Title: The Raven’s Tale
Author: Cat Winters
E.S.C.A.P.E Score: 45
(see breakdown below)
I received a free eARC copy from Amulet books/ Abrams kids, via NetGalley in exchange for an honest review. All opinions are my own.
Seventeen-year-old Edgar Poe counts down the days until he can escape his foster family—the wealthy Allans of Richmond, Virginia. He hungers for his upcoming life as a student at the prestigious new university, almost as much as he longs to marry his beloved Elmira Royster. However, on the brink of his departure, all his plans go awry when a macabre Muse named Lenore appears to him. Muses are frightful creatures that lead Artists down a path of ruin and disgrace, and no respectable person could possibly understand or accept them. But Lenore steps out of the shadows with one request: “Let them see me!”
This may be one of the most imaginative book I have read this year. It was so creative in melting the documented events of the teenage life of Edgar Allen Poe with the fantastical macabre elements that so perfectly capture the haunting cadence of Poe’s works. It seemlessly combines stanzas from various of Poes work, poets that clearly inspired Poe and even new works within Poe’s stylistic fashion.
I honestly don’t want to discuss the plot or the characters too much as there was something so delicious about with way the fantastical elements were introduced to the narrative of Poes life, that I don’t want to give spoilers. I think it is very much a book that people should go into blind and just let the tale be revealed to them. Both elements merge so seemlessly into the story that I forgot that this had its roots within the life story of Edgar Allen Poe. His tale itself is interesting but the fantasy introduced here just catupred my imagination. The story is told over two perspectives. 17 year old Edgar, charts his young life as he attends university and attempts to write his poetry despite the disapproval of his adoptive father. We also get the perspective of Lanore, Poe’s peculiar and almost frightening Muse that he accedentially counjours late one evening. Lanore allows us to explore the darker side of Poe and what may have influenced his tales of the macabre. These two distinct narratives weave between each other linking the real to the magical and creating a fantastic and absorbing story.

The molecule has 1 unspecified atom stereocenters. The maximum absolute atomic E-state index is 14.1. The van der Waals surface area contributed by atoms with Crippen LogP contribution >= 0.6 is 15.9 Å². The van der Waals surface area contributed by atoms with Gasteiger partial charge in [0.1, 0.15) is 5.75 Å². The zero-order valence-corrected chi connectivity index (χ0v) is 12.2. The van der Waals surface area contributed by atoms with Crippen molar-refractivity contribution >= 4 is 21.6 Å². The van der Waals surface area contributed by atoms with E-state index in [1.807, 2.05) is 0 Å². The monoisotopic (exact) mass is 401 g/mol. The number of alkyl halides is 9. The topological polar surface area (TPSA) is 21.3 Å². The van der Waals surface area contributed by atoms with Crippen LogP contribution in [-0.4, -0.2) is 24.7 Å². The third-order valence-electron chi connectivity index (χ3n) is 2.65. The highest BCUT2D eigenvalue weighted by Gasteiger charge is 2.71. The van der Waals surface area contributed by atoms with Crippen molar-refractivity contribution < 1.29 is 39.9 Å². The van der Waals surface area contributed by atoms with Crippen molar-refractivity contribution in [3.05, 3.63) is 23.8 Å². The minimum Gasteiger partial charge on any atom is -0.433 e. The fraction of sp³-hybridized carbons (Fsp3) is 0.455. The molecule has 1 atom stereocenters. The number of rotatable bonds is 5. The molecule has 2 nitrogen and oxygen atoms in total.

I don’t think readers would need to know the work of Poe to be able to enjoy this book. A familiarity with Tamerlane and The Raven may help with some of the visual aspects within the book but I don’t think it is necessary. What is particularly nice is that an authors letter including research, resources and bibliography adds even more to the story showing how true to Poe’s life the plot stayed while adding in the mystical muses.
Overall I really enjoyed this tale. The writing was beautiful and the plot was strong, with a fantastic and original ending. It’s definately a book to curl up with on a dark dreary night – maybe near midnight on a bleak night in December- and just devour this story.